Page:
In late March, the doctors began easing off Amanda’s medication. She was doing better now that was she no longer pregnant. Then, a month after she gave birth, she woke up.

“One of the nurses asked me how long I had been there,” said Amanda. “I said, ‘Four days.’ She said, ‘No, it’s been five weeks.’ ”

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She was amazed. The family showed her photos of Charlie, who was still at Providence St. Joseph’s. Amanda remembers thinking the baby was smaller than the remote control she used to raise and lower her hospital bed.

She was eventually weaned from the respirator -- no easy task -- and went through therapy so she could learn to walk again.

In early April, she was allowed to go see Charlie. He was hooked up to all sorts of machines, but he was making progress.

“I felt guilty because I thought it was my fault for getting sick,” Thomas recalled. “I was really emotional. I was glad at the same time that he was doing OK. The doctors were saying that he was doing as well as could be expected.”

The more that Thomas thought about it, the more she began to believe that her body somehow decided to let the baby go, realizing it was the only way that either would ever be healthy.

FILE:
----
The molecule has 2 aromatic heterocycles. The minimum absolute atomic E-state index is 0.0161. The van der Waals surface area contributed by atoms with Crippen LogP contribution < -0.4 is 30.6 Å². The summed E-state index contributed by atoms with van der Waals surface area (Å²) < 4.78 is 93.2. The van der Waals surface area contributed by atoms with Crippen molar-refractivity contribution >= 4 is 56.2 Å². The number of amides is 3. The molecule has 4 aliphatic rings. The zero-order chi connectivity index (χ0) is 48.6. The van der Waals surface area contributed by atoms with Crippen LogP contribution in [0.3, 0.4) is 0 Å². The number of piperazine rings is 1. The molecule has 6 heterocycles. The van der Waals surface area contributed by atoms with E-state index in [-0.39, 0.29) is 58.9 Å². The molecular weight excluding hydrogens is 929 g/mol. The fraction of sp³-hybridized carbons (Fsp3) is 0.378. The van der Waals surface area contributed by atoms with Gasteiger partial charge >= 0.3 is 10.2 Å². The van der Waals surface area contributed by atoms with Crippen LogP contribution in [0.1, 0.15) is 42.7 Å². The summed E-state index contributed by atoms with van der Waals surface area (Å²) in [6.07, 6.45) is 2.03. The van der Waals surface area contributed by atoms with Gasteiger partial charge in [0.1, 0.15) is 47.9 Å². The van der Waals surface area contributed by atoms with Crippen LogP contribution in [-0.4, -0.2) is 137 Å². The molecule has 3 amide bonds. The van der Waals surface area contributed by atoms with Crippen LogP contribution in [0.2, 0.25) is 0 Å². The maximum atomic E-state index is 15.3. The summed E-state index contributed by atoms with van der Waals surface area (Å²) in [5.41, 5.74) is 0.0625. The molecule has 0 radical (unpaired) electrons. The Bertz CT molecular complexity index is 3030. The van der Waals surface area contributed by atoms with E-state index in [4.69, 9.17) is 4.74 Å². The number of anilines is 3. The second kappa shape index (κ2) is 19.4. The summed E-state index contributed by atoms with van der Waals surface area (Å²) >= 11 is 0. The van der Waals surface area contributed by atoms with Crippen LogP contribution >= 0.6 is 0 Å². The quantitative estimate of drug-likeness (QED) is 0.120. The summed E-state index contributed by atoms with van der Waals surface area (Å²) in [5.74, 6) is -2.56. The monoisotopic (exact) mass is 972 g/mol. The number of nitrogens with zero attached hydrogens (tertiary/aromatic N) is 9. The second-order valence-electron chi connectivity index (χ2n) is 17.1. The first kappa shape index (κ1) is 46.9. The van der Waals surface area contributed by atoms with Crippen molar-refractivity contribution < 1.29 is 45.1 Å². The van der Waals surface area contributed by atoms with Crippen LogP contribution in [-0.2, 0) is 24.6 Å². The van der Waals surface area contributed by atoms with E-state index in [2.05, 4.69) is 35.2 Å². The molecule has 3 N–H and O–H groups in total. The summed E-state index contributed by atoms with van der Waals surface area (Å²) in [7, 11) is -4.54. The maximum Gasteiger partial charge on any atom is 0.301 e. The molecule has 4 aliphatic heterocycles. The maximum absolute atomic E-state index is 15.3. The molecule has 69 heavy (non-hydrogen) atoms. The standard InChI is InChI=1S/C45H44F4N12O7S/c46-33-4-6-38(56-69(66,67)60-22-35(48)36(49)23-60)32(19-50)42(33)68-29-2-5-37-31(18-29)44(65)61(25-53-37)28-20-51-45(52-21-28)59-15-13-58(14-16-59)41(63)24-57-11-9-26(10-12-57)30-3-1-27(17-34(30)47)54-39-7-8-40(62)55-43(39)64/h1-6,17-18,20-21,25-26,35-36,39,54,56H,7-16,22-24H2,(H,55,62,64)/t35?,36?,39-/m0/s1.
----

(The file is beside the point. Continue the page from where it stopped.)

While doctors are calling Charlie’s progress remarkable, his case is not without precedent. Doctors recalled at least one case, in which a woman who was clinically dead from a gunshot wound gave birth to a live baby by C-section.

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And although a full-term pregnancy lasts 40 weeks, the majority of babies born as young as 24 weeks can survive because of advances in technology and monitoring, said Dr. Nancy Edwards, a neonatologist at Women’s and Children’s Hospital in Los Angeles.

“They survive, but not always intact,” she said, explaining that they are more prone to blindness, deafness or cerebral palsy.

Charlie’s prognosis, doctors say, is good; all signs point to good health, although he will be on antibiotics for a time.

George and Amanda Thomas both said they remain deeply thankful to the staffs of both hospitals. Now, they are looking forward to Father’s Day on Sunday.

“I don’t know what we’re going to do yet,” said Amanda. “We’ve just been waiting for Charlie to come home.”